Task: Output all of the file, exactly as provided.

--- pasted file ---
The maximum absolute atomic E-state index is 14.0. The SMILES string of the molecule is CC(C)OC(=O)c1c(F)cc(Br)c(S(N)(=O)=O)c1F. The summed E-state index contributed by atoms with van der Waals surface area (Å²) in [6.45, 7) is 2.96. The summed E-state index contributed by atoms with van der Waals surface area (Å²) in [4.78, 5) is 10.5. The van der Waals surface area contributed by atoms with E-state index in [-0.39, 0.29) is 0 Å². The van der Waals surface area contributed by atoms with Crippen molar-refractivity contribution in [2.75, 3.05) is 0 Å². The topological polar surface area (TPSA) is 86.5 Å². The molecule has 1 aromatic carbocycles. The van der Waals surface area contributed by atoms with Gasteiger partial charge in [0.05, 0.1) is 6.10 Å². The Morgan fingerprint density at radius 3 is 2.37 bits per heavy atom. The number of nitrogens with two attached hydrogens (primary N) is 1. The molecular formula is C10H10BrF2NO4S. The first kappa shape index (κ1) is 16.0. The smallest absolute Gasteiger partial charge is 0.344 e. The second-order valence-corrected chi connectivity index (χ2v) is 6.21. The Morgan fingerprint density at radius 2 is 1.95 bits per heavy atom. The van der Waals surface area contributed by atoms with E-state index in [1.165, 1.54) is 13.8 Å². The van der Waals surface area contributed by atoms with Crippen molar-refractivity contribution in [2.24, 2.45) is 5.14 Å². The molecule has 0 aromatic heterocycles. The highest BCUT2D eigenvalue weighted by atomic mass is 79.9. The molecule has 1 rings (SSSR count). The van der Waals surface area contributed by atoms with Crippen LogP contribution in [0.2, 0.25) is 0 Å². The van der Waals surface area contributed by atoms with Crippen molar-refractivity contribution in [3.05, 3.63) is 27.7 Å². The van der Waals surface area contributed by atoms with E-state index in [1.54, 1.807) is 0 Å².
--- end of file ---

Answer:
The maximum absolute atomic E-state index is 14.0. The SMILES string of the molecule is CC(C)OC(=O)c1c(F)cc(Br)c(S(N)(=O)=O)c1F. The summed E-state index contributed by atoms with van der Waals surface area (Å²) in [6.45, 7) is 2.96. The summed E-state index contributed by atoms with van der Waals surface area (Å²) in [4.78, 5) is 10.5. The van der Waals surface area contributed by atoms with E-state index in [-0.39, 0.29) is 0 Å². The van der Waals surface area contributed by atoms with Crippen molar-refractivity contribution in [2.75, 3.05) is 0 Å². The topological polar surface area (TPSA) is 86.5 Å². The molecule has 1 aromatic carbocycles. The van der Waals surface area contributed by atoms with Gasteiger partial charge in [0.05, 0.1) is 6.10 Å². The Morgan fingerprint density at radius 3 is 2.37 bits per heavy atom. The number of nitrogens with two attached hydrogens (primary N) is 1. The molecular formula is C10H10BrF2NO4S. The first kappa shape index (κ1) is 16.0. The smallest absolute Gasteiger partial charge is 0.344 e. The second-order valence-corrected chi connectivity index (χ2v) is 6.21. The Morgan fingerprint density at radius 2 is 1.95 bits per heavy atom. The van der Waals surface area contributed by atoms with E-state index in [1.165, 1.54) is 13.8 Å². The van der Waals surface area contributed by atoms with Crippen molar-refractivity contribution in [2.24, 2.45) is 5.14 Å². The molecule has 0 aromatic heterocycles. The highest BCUT2D eigenvalue weighted by atomic mass is 79.9. The molecule has 1 rings (SSSR count). The van der Waals surface area contributed by atoms with Crippen LogP contribution in [0.2, 0.25) is 0 Å². The van der Waals surface area contributed by atoms with Crippen molar-refractivity contribution in [3.05, 3.63) is 27.7 Å². The van der Waals surface area contributed by atoms with E-state index in [1.54, 1.807) is 0 Å².